The Hawaiian Archipelago is full of bucket list dives with exciting adventures such as diving in the crater of a volcano or night diving with manta rays, but all of these scuba diving trips come at a high price tag. To be clear, I have never paid so much for a dive. At the same time, I was not expecting I could go shore diving in Maui and Big Island by only renting a tank at 5 USD in expensive Hawaii!
Best shore diving in Hawaii: my top 3 dive sites selection
By talking to local scuba divers (in dive shops, on the beach, online), I could get in the know of the best shore dives they recommend in Maui and Big Island, the two islands I visited on this trip. I may have not dived in all over the Hawaiian Islands but the local divers I met during my trip mostly agree that the three sites below were among the best shore dives in Hawaii.
Mala Wharf, Lahaina, Maui
My dive parameters: 70 min, 15 m, 27°C, 20 m visibility
Mala Wharf was by far my favourite shore dive of my scuba diving trip to Hawaii. I am so surprised it didn’t come up in my initial searches. It was during my West Maui Tour with Delphine of Unique Maui Tours, that I was introduced with the history of this old pier and why it was an incredible place to dive with turtles and white tip sharks. The pier was built in the beginning of the 20th Century for the pineapple trade, and it remained almost intact for decades while not being much used except during WWII until a hurricane in 1992 destroyed it. The broken pillars that felt into the water formed an artificial reef full of life today.
Although popular, the site is far from being overcrowded. When my buddy and I entered the water, a buddy team of 2 divers was coming back, and we only saw another buddy team of 4 divers only at the end of our hour-long dive. Basically, we were alone on this incredible site. The site can be dived all year-long, all day long and is much appreciated as a night dive also, but the entry can be delicate. It is easier in the morning at high tides when the waves are small. Booties will be necessary as you need to walk for a little while in the waves on coral rocks in shallow water. When you have enough depth below you can start fin-kicking at the surface to get closer to the end of the pier where the dive starts.
I started to look below the broken pillars covered in antler coral and found first many ornate butterfly fish and schools of blue stripe snappers. Very quickly I saw one green turtle, then another turtle, then 3 other turtles, when we reached the end of the dive site in the direction of the north at a depth of 15 m, I found a dozen of turtles and blue stripe snappers were swirling all around me. On the way back to the shore, I finally saw one of the famous white-tip sharks of Mala Pier and my dive buddy spotted a few nudibranchs. We did our safety stops near the remaining standing pillars which were an excellent opportunity for some final atmosphere shots. While the visibility was not at its best that day (about 20 m), I guess you can easily understand why I am so enthusiastic about this shore dive and why it made it to my list of the best diving in Americas & the Caribbean.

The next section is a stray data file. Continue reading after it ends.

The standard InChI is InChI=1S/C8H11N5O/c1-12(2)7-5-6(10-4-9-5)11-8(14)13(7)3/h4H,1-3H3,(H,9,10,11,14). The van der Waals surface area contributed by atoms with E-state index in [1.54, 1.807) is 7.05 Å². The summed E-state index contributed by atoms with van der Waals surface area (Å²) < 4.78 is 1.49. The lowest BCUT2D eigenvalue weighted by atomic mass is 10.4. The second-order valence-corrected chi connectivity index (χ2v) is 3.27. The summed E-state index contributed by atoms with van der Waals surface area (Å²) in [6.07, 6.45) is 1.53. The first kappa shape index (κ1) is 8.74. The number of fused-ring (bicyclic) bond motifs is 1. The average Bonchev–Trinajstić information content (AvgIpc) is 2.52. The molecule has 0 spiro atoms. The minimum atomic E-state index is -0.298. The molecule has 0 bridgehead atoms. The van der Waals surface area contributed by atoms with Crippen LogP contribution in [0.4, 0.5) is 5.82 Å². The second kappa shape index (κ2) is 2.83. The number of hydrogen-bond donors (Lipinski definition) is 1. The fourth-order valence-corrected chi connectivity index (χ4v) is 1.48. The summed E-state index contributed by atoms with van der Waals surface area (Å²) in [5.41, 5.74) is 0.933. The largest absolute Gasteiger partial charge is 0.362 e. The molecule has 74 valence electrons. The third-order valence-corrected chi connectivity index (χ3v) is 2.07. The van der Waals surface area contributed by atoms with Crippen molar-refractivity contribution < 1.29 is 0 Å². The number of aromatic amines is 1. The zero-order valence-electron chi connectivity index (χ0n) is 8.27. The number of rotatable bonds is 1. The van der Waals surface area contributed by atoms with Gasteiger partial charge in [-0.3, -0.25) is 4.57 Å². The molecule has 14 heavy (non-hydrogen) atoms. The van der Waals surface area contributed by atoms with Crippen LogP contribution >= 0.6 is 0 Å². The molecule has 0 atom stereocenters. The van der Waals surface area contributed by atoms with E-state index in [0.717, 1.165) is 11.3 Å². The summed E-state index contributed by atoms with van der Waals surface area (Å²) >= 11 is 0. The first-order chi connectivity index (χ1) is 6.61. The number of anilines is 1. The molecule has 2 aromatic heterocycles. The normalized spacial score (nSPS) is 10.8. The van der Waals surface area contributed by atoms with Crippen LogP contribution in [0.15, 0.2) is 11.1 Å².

Strong positive point of Mala Wharf: There is a dive shop near the dive site, so it is one of the rare shore dive sites where you don’t need to rent a car. You can walk from the town centre to Hawaiian Rafting Adventures, located only 2 minutes walking away from the dive site and where you can rent what you need.
Ulua Beach, Wailea, Maui
My dive parameters: 50 min, 12 m, 27°C, 20 m visibility
It was the first dive of my trip and the perfect introduction to scuba diving in Hawaii. It was warmly recommended by Maui Dreams Dive Co. in Kihei as a first dive before going on the charter scuba diving trip to Molokini Crater. Indeed, the location is nice and easy. The entry point is straightforward but if you want to see most of the site without turning back, it is better to fin kick at the surface as far as you can, which requires sustained efforts. This dive site is very shallow, I couldn’t go deeper than 12 m.
As I completely forgot the tank I rented was aluminium (duh!), I didn’t have enough weights and struggled on my buoyancy for most of my dive, so I had to end the dive quicker than usual. It didn’t stop me from taking a fantastic video of an enormous white-mouth moray eel and get accustomed to the local marine fauna of Hawaii with a purple leaf scorpion fish and red slate urchins in an antler and finger coral.
It’s important to note that many dive centres of the area come here for scuba diving training so don’t arrive too late as it can be quickly crowded.
Strong positive point of Ulua Beach: A wooden bench for scuba divers where you can prepare your tank and gear, you can also use the grass if the bench is already full. There are fresh water showers and clean bathroom facility.
Two Steps, Honaunau, Big Island
My dive parameters: 29 m, 67 min, 27°C, 30 m visibility
It was my last dive in Hawaii, but I didn’t know it yet when I entered the water. I was supposed to dive next at Old Airport in Kona, but as the weather deteriorated during the day, it was my final one as I had plans to go in higher altitude to visit the Volcano National Park before flying back home.